Worth adding is also that in product development, the line hierarchy not only consists of capabilities for taking care of a predefined WHAT, but it also needs to consist of capabilities for HOW, to be able to make the systems design (in order to reduce transdisciplinary complicatedness/ complexity). As a result, we also must add additional silos taking care of this HOW, not only regarding systems design, but also regarding systems test. This is the top level of the initiative, and of course requires the wholeness level team that takes care about the wholeness of the initiative. This wholeness level is most often missing when agile is scaled in a bottom-up transformation of big organizations, which also implies that if resources for HOW did exist in the old way of working, they will be removed before the organization even understands that they were still needed. The wholeness level can never be found inside the agile teams, more than in small organizations and small systems, since refactoring of code and architecture can be done gradually for small system, but not for big systems. We also need to be aware that the portfolio level requires support functions, that neither can be part of the teams.
When having virtual structures, these structures can be static or dynamic, which need to be considered, where normally hardware organizations have dynamic ones and software organizations tend to more and more go to the static ones, especially for agile software development. And as always there are pros and cons when having static or dynamic virtual structures. Dynamic virtual structures have built-in flexibility in setting up new initiatives, but will generate extra work in the portfolio to keep track of the initiatives and the money, and for management where we need to be vigilant with too much focus on resource allocation, which is sub-optimising per se. This is especially valid for big organizations doing waterfall development with waterfall for small initiatives, where the need of T-shaping is a necessity in order to be able to compete with smaller competitors. The administration waste, originating from having small percent of I-shaped employees participating in many different small projects is devastating for the efficiency and also to some degree for the effectiveness. This is also the reason for the difficulty to compete for big organizations making small projects (small systems), where an inefficiency of more than 50% is not unusual, see this blog post for examples and a deep-dive and into Project Administration waste and the theory behind.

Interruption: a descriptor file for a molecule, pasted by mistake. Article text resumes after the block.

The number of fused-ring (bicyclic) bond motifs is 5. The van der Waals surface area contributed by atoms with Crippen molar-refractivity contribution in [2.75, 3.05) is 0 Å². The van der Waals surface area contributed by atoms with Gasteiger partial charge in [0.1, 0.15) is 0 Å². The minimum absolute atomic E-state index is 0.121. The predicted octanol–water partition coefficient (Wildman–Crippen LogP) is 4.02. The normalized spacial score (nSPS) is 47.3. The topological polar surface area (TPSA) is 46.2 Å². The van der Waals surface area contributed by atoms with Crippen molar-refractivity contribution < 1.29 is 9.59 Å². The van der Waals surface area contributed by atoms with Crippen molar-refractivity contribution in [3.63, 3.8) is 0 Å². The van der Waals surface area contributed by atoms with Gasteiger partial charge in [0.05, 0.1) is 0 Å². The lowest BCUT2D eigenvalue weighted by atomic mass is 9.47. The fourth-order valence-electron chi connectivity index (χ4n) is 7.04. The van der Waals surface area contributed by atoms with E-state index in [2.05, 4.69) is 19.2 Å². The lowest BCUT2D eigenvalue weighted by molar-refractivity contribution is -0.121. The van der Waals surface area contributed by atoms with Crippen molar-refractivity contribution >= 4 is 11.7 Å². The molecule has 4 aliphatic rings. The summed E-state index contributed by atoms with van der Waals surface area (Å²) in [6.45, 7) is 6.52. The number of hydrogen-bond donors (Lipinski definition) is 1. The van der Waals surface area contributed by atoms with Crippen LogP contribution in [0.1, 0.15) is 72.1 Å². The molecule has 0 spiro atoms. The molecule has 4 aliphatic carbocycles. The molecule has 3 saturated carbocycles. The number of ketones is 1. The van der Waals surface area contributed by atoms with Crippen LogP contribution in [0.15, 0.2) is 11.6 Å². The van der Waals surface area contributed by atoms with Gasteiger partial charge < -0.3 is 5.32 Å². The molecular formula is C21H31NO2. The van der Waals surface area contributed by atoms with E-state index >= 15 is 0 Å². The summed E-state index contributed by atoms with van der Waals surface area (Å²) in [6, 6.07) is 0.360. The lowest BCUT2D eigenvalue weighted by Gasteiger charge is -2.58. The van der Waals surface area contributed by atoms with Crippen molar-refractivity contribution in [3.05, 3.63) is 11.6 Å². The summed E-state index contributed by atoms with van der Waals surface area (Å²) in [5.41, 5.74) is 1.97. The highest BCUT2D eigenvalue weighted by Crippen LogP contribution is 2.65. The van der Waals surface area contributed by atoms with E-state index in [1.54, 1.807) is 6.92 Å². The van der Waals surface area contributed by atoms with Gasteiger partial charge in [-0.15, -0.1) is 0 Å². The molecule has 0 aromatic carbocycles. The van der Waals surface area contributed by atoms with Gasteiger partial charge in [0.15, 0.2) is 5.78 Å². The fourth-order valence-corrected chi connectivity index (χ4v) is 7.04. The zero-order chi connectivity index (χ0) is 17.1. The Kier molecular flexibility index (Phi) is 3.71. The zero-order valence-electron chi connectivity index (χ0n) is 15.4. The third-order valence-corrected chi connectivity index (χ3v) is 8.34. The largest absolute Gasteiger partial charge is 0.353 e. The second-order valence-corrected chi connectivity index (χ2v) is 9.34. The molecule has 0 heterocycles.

Regarding the maintenance within an organization, the domains of software and hardware, normally have different virtual delivery structures for maintenance. For hardware organizations, the maintenance is normally a separate organization that the development organization hands over to directly, or after a year or two after the customer release in order to correct the first faults in the hardware. The main reason is to free development resources, for next complex initiative to handle, leaving the only complicated released hardware with documented information to maintenance. With a high level of requirements traceability including baselines, the development can continue with next hardware variant any time, since it is separated from the current hardware release. Also, the customer connections are important, and they are also separate due to that every hardware shipped to the customer is unique, also combined with many other unique hardware at the different customers. For software organizations, we have normally only one software for multiple customers, and with some variants due to the continuation of next release, having development and maintenance in the same virtual structure, is the most suitable. The drawback with this setup is the risk of losing control over the maintenance cost, due that the stakeholders believe that they can choose more development and not listen to the teams. But high maintenance cost has always a tight connection to bad quality. This in combination with a superstition on refactoring from the teams also for big software systems, gives high risk for running maintenance costs. By pushing the problems in front of us, makes us to become too reactive instead of proactive, giving us more and more problems. The root cause to this is most probably a bad or non-existing systems design from start of the initiative.
It can be added that for smaller companies, there is normally not yet a line hierarchy due to the smallness, and the company itself can be considered as one whole virtual cross-functional delivery structure. The employees in a small company will work with many different functions, giving the right I-competence, T-competence and cross-functional broad competence needed for developing the product(s). Not only the organization itself gives less complexity, but the small products(s) also give less complexity. This means that there is a possibility to have less of documented information, less structure and order from start of an initiative. All this together means that more information can be in the head of the employees and that the architecture and design may be emergent, even though a lot of new functions then can dramatically reduce the life span of the product(s).